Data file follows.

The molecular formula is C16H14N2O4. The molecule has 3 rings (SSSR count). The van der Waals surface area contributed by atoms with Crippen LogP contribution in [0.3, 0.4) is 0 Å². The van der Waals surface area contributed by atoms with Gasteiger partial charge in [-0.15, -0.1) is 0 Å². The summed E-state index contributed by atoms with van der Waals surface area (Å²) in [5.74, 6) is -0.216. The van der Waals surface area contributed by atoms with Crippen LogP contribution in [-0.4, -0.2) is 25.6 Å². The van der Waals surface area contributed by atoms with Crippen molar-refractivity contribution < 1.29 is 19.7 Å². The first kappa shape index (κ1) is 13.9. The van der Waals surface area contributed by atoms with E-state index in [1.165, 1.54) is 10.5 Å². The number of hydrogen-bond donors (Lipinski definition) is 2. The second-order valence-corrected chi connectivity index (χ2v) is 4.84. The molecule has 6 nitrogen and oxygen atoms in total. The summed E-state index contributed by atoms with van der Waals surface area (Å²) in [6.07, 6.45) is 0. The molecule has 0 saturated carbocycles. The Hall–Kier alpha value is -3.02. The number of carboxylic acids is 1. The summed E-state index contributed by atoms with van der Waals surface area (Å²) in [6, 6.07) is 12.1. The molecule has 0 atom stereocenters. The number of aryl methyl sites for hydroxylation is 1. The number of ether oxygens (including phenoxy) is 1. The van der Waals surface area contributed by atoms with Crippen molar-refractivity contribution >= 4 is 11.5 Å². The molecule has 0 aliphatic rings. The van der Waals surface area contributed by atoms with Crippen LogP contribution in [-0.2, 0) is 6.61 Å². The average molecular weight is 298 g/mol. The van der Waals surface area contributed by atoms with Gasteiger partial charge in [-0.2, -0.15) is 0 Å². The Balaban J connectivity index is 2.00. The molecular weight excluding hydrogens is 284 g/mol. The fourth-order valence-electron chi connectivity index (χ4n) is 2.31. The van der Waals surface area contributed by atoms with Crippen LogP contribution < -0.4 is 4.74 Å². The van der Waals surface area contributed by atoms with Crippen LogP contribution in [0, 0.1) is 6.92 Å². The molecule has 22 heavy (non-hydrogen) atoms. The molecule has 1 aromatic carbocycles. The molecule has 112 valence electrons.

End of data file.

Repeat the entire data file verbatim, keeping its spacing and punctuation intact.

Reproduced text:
The molecular formula is C16H14N2O4. The molecule has 3 rings (SSSR count). The van der Waals surface area contributed by atoms with Crippen LogP contribution in [0.3, 0.4) is 0 Å². The van der Waals surface area contributed by atoms with Gasteiger partial charge in [-0.15, -0.1) is 0 Å². The summed E-state index contributed by atoms with van der Waals surface area (Å²) in [5.74, 6) is -0.216. The van der Waals surface area contributed by atoms with Crippen LogP contribution in [-0.4, -0.2) is 25.6 Å². The van der Waals surface area contributed by atoms with Crippen molar-refractivity contribution < 1.29 is 19.7 Å². The first kappa shape index (κ1) is 13.9. The van der Waals surface area contributed by atoms with E-state index in [1.165, 1.54) is 10.5 Å². The number of hydrogen-bond donors (Lipinski definition) is 2. The second-order valence-corrected chi connectivity index (χ2v) is 4.84. The molecule has 6 nitrogen and oxygen atoms in total. The summed E-state index contributed by atoms with van der Waals surface area (Å²) in [6.07, 6.45) is 0. The molecule has 0 saturated carbocycles. The Hall–Kier alpha value is -3.02. The number of carboxylic acids is 1. The summed E-state index contributed by atoms with van der Waals surface area (Å²) in [6, 6.07) is 12.1. The molecule has 0 atom stereocenters. The number of aryl methyl sites for hydroxylation is 1. The number of ether oxygens (including phenoxy) is 1. The van der Waals surface area contributed by atoms with Crippen molar-refractivity contribution >= 4 is 11.5 Å². The molecule has 0 aliphatic rings. The van der Waals surface area contributed by atoms with Crippen LogP contribution in [-0.2, 0) is 6.61 Å². The average molecular weight is 298 g/mol. The van der Waals surface area contributed by atoms with Gasteiger partial charge in [-0.2, -0.15) is 0 Å². The Balaban J connectivity index is 2.00. The molecular weight excluding hydrogens is 284 g/mol. The fourth-order valence-electron chi connectivity index (χ4n) is 2.31. The van der Waals surface area contributed by atoms with Crippen LogP contribution < -0.4 is 4.74 Å². The van der Waals surface area contributed by atoms with Crippen LogP contribution in [0, 0.1) is 6.92 Å². The molecule has 22 heavy (non-hydrogen) atoms. The molecule has 1 aromatic carbocycles. The molecule has 112 valence electrons.